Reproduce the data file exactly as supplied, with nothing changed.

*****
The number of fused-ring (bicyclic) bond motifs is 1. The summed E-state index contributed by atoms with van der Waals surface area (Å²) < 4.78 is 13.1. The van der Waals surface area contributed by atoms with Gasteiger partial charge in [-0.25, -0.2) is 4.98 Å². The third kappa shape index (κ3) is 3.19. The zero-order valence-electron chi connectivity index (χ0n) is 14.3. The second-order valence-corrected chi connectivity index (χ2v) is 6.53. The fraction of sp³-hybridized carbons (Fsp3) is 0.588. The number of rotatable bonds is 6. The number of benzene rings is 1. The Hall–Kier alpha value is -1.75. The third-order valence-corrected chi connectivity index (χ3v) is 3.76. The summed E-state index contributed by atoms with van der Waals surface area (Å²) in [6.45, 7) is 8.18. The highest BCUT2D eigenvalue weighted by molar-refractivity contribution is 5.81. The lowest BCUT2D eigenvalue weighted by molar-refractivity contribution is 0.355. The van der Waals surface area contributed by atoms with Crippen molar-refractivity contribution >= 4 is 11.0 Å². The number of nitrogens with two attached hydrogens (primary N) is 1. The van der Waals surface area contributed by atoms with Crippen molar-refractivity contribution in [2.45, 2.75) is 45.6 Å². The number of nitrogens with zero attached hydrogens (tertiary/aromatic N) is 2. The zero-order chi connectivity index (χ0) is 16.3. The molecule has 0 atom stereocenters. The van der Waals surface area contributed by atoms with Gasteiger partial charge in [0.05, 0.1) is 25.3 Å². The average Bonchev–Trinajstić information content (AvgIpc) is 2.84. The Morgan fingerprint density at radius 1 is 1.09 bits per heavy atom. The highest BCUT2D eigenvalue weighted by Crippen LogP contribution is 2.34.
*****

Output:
The number of fused-ring (bicyclic) bond motifs is 1. The summed E-state index contributed by atoms with van der Waals surface area (Å²) < 4.78 is 13.1. The van der Waals surface area contributed by atoms with Gasteiger partial charge in [-0.25, -0.2) is 4.98 Å². The third kappa shape index (κ3) is 3.19. The zero-order valence-electron chi connectivity index (χ0n) is 14.3. The second-order valence-corrected chi connectivity index (χ2v) is 6.53. The fraction of sp³-hybridized carbons (Fsp3) is 0.588. The number of rotatable bonds is 6. The number of benzene rings is 1. The Hall–Kier alpha value is -1.75. The third-order valence-corrected chi connectivity index (χ3v) is 3.76. The summed E-state index contributed by atoms with van der Waals surface area (Å²) in [6.45, 7) is 8.18. The highest BCUT2D eigenvalue weighted by molar-refractivity contribution is 5.81. The lowest BCUT2D eigenvalue weighted by molar-refractivity contribution is 0.355. The van der Waals surface area contributed by atoms with Crippen molar-refractivity contribution >= 4 is 11.0 Å². The number of nitrogens with two attached hydrogens (primary N) is 1. The van der Waals surface area contributed by atoms with Crippen molar-refractivity contribution in [2.45, 2.75) is 45.6 Å². The number of nitrogens with zero attached hydrogens (tertiary/aromatic N) is 2. The zero-order chi connectivity index (χ0) is 16.3. The molecule has 0 atom stereocenters. The van der Waals surface area contributed by atoms with Gasteiger partial charge in [0.05, 0.1) is 25.3 Å². The average Bonchev–Trinajstić information content (AvgIpc) is 2.84. The Morgan fingerprint density at radius 1 is 1.09 bits per heavy atom. The highest BCUT2D eigenvalue weighted by Crippen LogP contribution is 2.34.